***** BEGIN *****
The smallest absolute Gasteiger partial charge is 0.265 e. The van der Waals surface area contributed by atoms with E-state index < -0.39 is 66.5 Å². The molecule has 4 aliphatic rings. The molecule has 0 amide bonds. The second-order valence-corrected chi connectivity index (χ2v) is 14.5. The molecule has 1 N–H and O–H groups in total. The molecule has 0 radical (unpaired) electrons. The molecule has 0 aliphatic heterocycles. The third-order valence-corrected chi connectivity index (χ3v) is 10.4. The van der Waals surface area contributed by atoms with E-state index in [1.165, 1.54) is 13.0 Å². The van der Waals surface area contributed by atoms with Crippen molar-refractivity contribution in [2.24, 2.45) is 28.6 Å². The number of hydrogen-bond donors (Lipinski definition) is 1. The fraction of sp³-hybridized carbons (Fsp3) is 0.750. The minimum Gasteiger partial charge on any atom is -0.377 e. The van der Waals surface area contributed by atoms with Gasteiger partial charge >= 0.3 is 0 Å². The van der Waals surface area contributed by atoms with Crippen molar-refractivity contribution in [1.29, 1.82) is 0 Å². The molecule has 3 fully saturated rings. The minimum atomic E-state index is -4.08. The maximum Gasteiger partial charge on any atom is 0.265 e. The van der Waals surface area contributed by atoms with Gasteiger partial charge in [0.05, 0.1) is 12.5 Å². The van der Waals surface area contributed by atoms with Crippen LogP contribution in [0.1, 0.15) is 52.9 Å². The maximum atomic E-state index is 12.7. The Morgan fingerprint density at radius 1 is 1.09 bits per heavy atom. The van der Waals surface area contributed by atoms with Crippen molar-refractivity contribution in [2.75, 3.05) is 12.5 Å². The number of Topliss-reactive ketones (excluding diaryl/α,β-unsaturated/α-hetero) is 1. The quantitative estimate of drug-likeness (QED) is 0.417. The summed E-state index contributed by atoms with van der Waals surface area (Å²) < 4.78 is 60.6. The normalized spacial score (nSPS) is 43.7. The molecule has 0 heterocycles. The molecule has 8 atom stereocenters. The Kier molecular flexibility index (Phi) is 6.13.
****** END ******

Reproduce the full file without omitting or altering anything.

The smallest absolute Gasteiger partial charge is 0.265 e. The van der Waals surface area contributed by atoms with E-state index < -0.39 is 66.5 Å². The molecule has 4 aliphatic rings. The molecule has 0 amide bonds. The second-order valence-corrected chi connectivity index (χ2v) is 14.5. The molecule has 1 N–H and O–H groups in total. The molecule has 0 radical (unpaired) electrons. The molecule has 0 aliphatic heterocycles. The third-order valence-corrected chi connectivity index (χ3v) is 10.4. The van der Waals surface area contributed by atoms with E-state index in [1.165, 1.54) is 13.0 Å². The van der Waals surface area contributed by atoms with Crippen molar-refractivity contribution in [2.24, 2.45) is 28.6 Å². The number of hydrogen-bond donors (Lipinski definition) is 1. The fraction of sp³-hybridized carbons (Fsp3) is 0.750. The minimum Gasteiger partial charge on any atom is -0.377 e. The van der Waals surface area contributed by atoms with Gasteiger partial charge >= 0.3 is 0 Å². The van der Waals surface area contributed by atoms with Crippen molar-refractivity contribution in [1.29, 1.82) is 0 Å². The molecule has 3 fully saturated rings. The minimum atomic E-state index is -4.08. The maximum Gasteiger partial charge on any atom is 0.265 e. The van der Waals surface area contributed by atoms with Gasteiger partial charge in [0.05, 0.1) is 12.5 Å². The van der Waals surface area contributed by atoms with Crippen LogP contribution in [0.1, 0.15) is 52.9 Å². The maximum atomic E-state index is 12.7. The Morgan fingerprint density at radius 1 is 1.09 bits per heavy atom. The van der Waals surface area contributed by atoms with Crippen molar-refractivity contribution in [2.75, 3.05) is 12.5 Å². The number of Topliss-reactive ketones (excluding diaryl/α,β-unsaturated/α-hetero) is 1. The quantitative estimate of drug-likeness (QED) is 0.417. The summed E-state index contributed by atoms with van der Waals surface area (Å²) < 4.78 is 60.6. The normalized spacial score (nSPS) is 43.7. The molecule has 0 heterocycles. The molecule has 8 atom stereocenters. The Kier molecular flexibility index (Phi) is 6.13.